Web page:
You have a couple of options here. You can choose to offset the carbon footprint for your on-site event itself, or you can offset the carbon footprint of your on-site event as well as for the travel of each of your guests/attendees. The latter will be more costly, as guest/attendee travel has by far the biggest carbon impact of any event-related activity, so you may want to offset for your on-site event activities/practices and ask your guests/attendees to purchase their own carbon offset credits to help reduce their travel footprints.
You can buy carbon offset credits from CO2 Forestry (and learn about Reed’s inspiring story) and also see what the Carbon Fund has to offer (they have some good calculators for figuring out the carbon footprint of events).
BTW … if you choose to do this, it is a GREAT marketing opportunity that you can promote the hell out of and create momentum and goodwill with many prospective attendees and sponsors.
#2 – Reduce or eliminate animal meats and proteins from your menus
Did you know that meat production generates 18% of all greenhouse gas emissions every year? In simpler terms, a half-pound hamburger that cooks down to a patty the size of two decks of cards releases as much CO2 as driving a 3000 pound vehicle almost 10 miles. Eeeesh.
By reducing the meat portions in your event menus or altogether eliminating meat and substituting other protein options (like tofu, beans/lentils, seitan, etc.), you can considerably reduce your event’s carbon footprint and green up your event even more.
Granted, eliminating meat from menus may not be feasible for some events (especially if you are holding an event for the beef or pork industry), so in those cases you should seek out in-season, locally sourced meats and produce. This will reduce the transportation costs of these foods.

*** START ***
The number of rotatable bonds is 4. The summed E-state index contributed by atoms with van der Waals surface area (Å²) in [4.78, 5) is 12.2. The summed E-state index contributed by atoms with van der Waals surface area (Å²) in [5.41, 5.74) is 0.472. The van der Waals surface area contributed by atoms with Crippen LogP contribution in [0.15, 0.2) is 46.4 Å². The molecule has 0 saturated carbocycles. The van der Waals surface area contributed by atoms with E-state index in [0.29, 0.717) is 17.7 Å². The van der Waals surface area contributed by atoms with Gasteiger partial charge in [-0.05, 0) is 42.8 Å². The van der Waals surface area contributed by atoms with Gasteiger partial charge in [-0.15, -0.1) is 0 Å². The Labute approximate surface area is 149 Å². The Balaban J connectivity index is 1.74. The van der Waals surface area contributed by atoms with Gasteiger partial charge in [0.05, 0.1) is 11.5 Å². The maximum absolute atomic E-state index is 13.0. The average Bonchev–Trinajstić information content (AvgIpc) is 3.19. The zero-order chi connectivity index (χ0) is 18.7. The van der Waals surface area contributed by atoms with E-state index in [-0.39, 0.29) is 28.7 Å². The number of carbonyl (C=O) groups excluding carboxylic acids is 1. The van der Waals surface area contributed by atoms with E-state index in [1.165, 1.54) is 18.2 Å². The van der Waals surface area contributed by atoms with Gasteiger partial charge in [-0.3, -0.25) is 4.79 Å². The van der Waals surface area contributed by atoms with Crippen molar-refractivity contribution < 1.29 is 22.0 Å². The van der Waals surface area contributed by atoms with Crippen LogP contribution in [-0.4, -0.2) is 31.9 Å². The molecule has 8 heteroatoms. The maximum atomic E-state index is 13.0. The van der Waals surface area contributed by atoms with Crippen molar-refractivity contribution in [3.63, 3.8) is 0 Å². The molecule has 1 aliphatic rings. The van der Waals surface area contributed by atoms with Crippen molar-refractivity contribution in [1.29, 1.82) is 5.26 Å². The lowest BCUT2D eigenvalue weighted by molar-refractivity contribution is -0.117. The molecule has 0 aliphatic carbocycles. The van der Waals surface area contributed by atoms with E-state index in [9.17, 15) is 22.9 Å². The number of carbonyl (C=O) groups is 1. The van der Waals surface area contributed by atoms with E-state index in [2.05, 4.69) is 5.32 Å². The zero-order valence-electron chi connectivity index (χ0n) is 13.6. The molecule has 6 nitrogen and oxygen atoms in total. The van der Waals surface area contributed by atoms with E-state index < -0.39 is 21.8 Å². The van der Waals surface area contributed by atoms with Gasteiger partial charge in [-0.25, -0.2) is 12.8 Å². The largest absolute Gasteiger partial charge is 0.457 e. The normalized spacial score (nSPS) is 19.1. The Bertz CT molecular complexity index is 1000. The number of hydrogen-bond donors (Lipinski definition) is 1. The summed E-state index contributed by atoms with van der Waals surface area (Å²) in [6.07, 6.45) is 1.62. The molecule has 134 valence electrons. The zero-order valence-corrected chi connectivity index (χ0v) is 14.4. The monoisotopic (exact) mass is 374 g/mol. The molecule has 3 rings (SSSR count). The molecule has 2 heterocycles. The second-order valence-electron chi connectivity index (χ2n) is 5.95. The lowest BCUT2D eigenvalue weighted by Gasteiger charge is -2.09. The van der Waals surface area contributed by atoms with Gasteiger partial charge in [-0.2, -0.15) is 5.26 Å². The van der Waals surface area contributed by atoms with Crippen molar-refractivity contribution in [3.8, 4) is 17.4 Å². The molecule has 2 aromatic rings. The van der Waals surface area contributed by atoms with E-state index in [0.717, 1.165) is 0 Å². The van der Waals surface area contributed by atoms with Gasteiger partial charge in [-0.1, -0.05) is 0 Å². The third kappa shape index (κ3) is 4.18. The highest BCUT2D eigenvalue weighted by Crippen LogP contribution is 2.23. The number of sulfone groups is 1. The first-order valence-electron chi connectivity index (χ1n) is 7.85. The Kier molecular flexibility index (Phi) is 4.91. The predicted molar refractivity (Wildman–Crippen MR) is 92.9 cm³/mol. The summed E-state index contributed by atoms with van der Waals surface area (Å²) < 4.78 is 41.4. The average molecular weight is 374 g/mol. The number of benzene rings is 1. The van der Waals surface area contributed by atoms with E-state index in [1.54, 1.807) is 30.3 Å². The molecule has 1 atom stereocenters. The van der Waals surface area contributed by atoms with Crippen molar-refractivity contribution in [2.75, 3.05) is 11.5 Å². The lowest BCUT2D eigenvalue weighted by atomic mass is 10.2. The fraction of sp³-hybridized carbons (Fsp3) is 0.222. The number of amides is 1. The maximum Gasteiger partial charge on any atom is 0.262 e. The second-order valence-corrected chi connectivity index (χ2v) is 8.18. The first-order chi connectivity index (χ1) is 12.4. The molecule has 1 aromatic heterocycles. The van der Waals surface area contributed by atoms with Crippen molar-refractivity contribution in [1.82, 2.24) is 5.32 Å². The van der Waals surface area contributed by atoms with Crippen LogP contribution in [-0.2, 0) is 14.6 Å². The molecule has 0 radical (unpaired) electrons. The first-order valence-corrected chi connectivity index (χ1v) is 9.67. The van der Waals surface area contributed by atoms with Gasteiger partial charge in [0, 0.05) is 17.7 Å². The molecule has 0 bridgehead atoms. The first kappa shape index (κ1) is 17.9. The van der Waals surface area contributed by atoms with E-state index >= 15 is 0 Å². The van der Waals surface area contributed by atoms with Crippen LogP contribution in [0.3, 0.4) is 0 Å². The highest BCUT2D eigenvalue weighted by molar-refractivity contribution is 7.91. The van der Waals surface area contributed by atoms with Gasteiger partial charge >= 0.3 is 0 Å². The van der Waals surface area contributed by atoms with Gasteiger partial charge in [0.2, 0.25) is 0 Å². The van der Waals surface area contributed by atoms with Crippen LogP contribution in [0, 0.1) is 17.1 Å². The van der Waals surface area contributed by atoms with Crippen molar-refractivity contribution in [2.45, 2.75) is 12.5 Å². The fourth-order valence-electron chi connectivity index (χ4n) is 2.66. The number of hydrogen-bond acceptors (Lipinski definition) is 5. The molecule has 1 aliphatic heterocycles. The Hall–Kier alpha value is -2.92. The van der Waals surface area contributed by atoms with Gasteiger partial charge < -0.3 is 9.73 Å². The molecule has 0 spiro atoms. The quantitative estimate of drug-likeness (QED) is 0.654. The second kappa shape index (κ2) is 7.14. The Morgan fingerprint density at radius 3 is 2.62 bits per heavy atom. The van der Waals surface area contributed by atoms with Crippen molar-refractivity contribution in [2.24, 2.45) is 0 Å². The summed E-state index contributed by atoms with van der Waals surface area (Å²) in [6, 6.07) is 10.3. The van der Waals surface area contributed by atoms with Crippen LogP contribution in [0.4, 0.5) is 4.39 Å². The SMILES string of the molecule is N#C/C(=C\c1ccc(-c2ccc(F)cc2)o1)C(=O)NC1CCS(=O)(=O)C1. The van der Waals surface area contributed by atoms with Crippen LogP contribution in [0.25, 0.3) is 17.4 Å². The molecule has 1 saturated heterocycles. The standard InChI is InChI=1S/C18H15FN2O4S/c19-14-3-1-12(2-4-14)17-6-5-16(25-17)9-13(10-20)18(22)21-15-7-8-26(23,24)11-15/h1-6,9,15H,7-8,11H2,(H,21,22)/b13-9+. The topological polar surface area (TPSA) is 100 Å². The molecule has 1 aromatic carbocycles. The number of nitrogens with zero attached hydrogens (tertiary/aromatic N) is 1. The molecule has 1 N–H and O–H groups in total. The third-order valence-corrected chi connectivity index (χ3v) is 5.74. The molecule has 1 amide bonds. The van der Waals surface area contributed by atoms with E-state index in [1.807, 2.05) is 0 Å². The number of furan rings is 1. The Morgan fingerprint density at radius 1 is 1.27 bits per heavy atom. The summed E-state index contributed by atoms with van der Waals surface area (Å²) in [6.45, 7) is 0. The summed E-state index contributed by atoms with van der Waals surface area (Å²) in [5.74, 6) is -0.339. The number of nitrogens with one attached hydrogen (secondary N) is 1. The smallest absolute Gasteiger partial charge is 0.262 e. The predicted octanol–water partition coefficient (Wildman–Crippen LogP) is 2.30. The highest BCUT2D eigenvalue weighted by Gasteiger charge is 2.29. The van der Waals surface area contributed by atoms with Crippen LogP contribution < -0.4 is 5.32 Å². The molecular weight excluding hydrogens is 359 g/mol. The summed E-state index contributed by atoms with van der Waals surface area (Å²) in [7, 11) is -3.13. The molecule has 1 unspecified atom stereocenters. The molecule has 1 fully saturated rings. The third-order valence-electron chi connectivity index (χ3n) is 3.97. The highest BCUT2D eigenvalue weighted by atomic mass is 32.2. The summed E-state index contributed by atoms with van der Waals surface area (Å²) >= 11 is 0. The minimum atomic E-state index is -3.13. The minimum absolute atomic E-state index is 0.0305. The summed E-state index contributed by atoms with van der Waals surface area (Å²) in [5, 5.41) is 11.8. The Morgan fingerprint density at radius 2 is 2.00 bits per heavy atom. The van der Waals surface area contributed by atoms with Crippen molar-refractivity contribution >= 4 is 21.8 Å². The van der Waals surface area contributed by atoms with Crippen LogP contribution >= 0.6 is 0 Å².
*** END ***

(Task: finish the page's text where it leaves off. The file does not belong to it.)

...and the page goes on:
In addition, you can seek out food providers that package their foods with environmentally friendly and recyclable or reusable materials, and you can have any leftovers sent to a local food kitchen or homeless shelter and compost everything else.
How can you reduce your carbon footprint while planning your events and streamline the event management process at the same time?
Use Planning Pod’s 20+ online venue and event management tools, which will save you lots of time and save lots of trees in the process.
#3 – Choose a truly green venue
A green event isn’t green without the involvement and participation of your event venue. In the U.S., buildings account for 39% of all CO2 emissions, so you can see that finding a event venue that has instituted many environmentally sustainable practice can make a big difference for your green event.
Today many venues offer recycling and composting options for you and your guests. However, truly green venues go much further than this, so when evaluating facilities for your green events, look for venues that:
- Are a LEED-Certified facility (LEED certification is a standardized building industry certification granted to facilities that meet a number of requirements in reducing greenhouse gas emissions). This is by far the most important factor in identifying a truly green venue.